Lady Chatterley's Lover
Lady Chatterley's Lover Freedom and Confinement Quotes
How we cite our quotes:
"One was less in love with the boy afterwards, and a little inclined to hate him, as if he had trespassed on one's privacy and inner freedom. For, of course, being a girl, one's whole dignity and meaning in life consisted in the achievement of an absolute, a perfect, a pure and noble freedom" (1.13)
A girl just needs to be free—or at least, she does until she meets Mellors. Virginity is important to Connie because it represents freedom.
His importance as son of Sir Geoffrey, and child of Wragby, was so ingrained in him, he could never escape it. (1.34)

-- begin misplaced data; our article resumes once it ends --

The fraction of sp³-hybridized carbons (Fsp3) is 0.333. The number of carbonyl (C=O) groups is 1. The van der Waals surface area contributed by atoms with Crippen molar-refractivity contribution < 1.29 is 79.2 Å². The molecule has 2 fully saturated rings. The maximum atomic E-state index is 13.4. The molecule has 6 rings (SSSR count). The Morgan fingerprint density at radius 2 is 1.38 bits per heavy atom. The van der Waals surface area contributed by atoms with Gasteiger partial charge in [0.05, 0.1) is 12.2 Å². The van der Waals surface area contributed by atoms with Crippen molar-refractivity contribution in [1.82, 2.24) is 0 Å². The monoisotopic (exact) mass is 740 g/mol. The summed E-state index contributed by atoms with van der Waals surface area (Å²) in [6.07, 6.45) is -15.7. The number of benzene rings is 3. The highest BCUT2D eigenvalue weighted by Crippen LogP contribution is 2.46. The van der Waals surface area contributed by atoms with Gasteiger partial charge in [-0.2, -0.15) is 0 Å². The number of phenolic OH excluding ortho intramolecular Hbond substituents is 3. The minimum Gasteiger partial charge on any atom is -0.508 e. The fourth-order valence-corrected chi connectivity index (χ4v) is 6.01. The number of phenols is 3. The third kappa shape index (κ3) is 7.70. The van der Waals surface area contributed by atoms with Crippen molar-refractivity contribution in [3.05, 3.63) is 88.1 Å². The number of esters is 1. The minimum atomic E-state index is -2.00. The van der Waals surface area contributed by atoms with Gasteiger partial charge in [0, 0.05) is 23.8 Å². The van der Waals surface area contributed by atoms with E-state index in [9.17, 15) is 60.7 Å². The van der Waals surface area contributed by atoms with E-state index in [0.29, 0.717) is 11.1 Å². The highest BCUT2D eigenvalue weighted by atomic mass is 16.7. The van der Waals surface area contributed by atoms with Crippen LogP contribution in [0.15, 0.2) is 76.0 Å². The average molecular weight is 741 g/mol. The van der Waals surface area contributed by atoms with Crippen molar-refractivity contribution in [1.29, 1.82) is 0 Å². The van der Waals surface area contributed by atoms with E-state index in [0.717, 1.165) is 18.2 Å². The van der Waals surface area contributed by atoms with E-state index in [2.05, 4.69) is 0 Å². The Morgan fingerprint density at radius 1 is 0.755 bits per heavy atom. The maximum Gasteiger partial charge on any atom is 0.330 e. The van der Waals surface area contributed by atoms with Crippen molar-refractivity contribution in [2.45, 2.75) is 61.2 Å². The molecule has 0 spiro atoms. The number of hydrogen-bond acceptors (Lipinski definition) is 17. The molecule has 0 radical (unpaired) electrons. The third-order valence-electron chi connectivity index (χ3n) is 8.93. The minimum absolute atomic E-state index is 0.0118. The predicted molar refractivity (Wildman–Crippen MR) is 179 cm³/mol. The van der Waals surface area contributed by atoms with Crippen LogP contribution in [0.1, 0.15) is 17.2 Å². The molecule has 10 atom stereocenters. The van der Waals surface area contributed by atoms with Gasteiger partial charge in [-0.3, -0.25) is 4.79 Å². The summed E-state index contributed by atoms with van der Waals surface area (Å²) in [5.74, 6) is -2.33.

Clifford is trapped by his family's dignity, and he likes it. He's not interested in backpacking through South Asia to find himself. All he wants to do is live up to his family's name.
"That's why having a son helps; one is only a link in a chain," he said. Connie was not keen on chains, but she said nothing. (5.29-30)
Connie doesn't want to be just a womb to gestate Wragby's heir; Clifford wants her to be exactly that. No wonder they're so miserable together.